Why it might be time to decriminalize sex work

Sex work is not illegal in the UK. But there are still a number of laws to protect workers from those who seek to exploit or harm them. By any measure the law has failed to do that, as women, men and transgender people continue to experience violence and exploitation.

Despite the best efforts of successive governments, sex work continues to thrive. The UK Crown Prosecution Service claim that laws are designed to reduce demand for sexual services but there is no evidence this has had any impact. The industry has been – at best – tolerated but more often bullied by successive home secretaries keen to be seen doing something to curtail sex work.

Oscillating between denial and punishment of sex work is not only futile but dangerous. This shadow economy offers little protection to the mainly female workforce who are routinely subject to abuse, mistreatment and exploitation. Sex workers also face being prosecuted when trying to report crimes committed against them as some police forces continue to view them as perpetrators not victims. There are no trade unions, no quality control or other protective measures that workers in other industries benefit from.

Regulation would open access to healthcare too. Too many workers with mental and physical health issues are fearful of seeking help as they fear prejudice by health staff. Many female sex workers are also mothers and worry that contact with state services might lead to judgments about their parenting abilities.

We all benefit from decriminalizing sex work. Sexually transmitted diseases such as HIV thrive in illicit environments when those infected or at risk are essentially deterred from health services. Stigma provides an effective invisible deterrent.

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New York recently considered decriminalizing sex work, recognizing the high levels of violence both male and female sex workers experience. Debating how this should be done has highlighted its tricky nature. It may be intuitive to decriminalize the whole industry – not just sex workers but their pimps and customers too – but some groups involved in the industry don’t agree.

Decrimnow, a UK coalition of workers and supporters, echo the concerns of their American counterparts who fear that total decriminalization will do little to curtail abuse and violence. The problem is that the most marginalized workers, who are often trafficked and psychologically groomed into sex work, would continue to be exploited by legalized pimps, they say. Instead, they favor a more targeted regulatory approach which would essentially legitimize sex work but not the pimps and traffickers that are involved in organizing and supplying workers in the industry.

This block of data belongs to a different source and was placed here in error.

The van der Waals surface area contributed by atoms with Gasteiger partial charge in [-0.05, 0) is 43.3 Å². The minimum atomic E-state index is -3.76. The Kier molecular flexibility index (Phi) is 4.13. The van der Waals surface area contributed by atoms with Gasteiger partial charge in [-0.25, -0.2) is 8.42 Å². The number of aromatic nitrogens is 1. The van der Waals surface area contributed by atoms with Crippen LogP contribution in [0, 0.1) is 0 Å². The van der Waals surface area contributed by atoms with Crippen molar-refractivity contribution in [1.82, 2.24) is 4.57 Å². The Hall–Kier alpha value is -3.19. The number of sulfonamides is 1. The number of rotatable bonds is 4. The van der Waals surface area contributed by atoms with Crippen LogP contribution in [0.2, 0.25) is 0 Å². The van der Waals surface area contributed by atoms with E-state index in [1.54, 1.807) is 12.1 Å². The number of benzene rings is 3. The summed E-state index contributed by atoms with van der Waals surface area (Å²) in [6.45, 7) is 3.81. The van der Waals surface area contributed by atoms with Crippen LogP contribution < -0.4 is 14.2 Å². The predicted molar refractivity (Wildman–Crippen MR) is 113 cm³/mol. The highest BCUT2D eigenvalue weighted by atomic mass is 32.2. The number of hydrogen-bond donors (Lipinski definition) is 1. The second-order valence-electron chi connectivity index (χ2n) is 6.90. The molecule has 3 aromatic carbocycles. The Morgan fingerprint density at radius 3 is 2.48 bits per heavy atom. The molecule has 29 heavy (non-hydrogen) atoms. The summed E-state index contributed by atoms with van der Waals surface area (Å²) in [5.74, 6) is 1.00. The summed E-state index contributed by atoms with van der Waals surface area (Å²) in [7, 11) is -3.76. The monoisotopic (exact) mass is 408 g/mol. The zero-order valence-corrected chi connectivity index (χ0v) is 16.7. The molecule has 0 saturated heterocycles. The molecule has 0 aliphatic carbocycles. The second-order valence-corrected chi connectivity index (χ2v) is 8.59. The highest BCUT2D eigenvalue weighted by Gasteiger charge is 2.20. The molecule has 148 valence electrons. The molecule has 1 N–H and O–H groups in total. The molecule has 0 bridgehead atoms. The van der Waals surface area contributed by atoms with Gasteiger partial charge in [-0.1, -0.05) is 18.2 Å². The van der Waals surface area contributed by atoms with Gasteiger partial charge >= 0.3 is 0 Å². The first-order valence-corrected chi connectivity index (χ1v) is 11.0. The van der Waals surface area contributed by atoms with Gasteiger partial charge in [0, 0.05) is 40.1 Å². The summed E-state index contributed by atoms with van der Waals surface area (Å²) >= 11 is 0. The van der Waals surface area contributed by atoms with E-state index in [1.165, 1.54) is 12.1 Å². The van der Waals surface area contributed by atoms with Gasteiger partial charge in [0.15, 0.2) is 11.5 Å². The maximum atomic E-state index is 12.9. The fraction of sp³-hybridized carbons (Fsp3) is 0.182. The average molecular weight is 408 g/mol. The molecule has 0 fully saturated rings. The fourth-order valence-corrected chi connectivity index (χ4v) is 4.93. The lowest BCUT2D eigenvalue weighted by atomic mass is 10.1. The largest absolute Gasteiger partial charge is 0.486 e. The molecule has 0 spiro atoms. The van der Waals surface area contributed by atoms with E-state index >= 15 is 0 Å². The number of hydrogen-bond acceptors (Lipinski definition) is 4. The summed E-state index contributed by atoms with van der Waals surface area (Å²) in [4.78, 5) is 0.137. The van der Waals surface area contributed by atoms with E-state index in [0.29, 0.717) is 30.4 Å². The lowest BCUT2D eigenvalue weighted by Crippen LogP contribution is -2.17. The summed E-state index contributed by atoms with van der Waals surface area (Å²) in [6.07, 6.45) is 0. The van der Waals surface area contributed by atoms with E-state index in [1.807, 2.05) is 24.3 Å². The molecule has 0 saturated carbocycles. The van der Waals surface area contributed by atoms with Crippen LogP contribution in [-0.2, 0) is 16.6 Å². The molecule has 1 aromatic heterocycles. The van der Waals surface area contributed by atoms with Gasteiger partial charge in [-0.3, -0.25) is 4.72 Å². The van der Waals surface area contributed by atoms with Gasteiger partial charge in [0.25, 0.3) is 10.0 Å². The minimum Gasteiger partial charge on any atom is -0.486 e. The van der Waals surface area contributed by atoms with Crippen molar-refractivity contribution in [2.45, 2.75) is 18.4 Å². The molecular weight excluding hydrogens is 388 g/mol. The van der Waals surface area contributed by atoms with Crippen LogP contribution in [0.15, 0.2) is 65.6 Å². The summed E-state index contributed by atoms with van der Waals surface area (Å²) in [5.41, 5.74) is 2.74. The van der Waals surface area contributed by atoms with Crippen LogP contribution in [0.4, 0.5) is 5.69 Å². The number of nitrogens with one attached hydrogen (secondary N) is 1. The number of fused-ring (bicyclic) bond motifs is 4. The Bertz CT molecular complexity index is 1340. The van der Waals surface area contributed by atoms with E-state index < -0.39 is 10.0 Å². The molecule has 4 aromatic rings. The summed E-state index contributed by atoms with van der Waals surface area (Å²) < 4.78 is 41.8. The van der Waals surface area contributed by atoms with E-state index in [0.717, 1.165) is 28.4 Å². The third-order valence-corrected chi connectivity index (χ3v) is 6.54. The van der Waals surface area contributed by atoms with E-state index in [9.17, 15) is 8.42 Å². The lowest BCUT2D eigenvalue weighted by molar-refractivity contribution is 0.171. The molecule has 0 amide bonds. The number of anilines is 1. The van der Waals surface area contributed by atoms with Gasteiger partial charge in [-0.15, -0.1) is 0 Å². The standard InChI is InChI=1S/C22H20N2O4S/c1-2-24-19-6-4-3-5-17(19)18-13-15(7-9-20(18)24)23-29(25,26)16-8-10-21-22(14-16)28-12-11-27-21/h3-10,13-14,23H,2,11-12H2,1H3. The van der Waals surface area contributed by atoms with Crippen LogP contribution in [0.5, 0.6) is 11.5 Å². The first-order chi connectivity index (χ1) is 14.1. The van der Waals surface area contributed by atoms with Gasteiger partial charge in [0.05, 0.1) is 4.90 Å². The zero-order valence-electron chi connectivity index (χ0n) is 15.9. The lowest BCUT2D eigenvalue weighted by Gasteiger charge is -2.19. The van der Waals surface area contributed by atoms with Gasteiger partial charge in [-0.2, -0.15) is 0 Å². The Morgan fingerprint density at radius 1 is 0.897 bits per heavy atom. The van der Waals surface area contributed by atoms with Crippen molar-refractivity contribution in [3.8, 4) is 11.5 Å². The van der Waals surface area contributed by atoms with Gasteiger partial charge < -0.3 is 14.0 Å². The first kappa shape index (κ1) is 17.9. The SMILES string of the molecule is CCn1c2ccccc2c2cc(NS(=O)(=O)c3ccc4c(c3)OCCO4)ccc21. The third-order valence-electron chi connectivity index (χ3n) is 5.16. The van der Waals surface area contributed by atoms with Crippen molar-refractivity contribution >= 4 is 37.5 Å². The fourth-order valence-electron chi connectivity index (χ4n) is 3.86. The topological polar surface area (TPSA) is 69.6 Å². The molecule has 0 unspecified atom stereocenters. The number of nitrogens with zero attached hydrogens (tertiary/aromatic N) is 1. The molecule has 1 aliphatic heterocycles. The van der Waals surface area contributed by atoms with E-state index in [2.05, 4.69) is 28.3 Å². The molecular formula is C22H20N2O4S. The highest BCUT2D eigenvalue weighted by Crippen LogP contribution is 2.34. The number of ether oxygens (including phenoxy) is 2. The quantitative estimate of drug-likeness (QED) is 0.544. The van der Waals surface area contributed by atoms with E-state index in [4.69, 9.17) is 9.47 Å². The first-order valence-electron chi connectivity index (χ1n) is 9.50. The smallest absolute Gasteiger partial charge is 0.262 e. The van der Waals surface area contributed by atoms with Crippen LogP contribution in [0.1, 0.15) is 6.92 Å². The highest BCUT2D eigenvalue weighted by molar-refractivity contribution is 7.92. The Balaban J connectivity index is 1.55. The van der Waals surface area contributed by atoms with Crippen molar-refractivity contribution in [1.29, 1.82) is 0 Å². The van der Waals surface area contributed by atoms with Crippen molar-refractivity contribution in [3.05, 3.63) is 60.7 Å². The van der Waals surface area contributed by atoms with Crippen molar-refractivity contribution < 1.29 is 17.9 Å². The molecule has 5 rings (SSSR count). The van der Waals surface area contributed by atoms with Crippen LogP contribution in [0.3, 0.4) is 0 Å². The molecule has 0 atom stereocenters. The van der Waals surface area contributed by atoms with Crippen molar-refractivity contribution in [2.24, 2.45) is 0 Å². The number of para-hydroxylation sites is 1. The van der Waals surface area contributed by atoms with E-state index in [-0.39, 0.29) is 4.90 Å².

In an era of me too and the outrage over Sarah Everard’s murder we seem to have lost sight of those who experience violence and discrimination daily. Although selling sex is not an illegal activity in the UK, paradoxically the way it is organized is. Many women prefer to work together to protect themselves and minimize the risks they face. But this collective organization all too often makes the work illegal.

Sex workers aren’t an alien species they are someone’s daughter, son, mother, partner or friend. They are students, part-time workers and part of our communities wherever you live. Standing up for the rights of women shouldn’t be selective or based on choosing those we approve of it must include everyone. Decriminalization of sex work relies on your unconditional support; without that you are passively propping up laws that are endangering sex workers.

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George Holan

George Holan is chief editor at Plainsmen Post and has articles published in many notable publications in the last decade.

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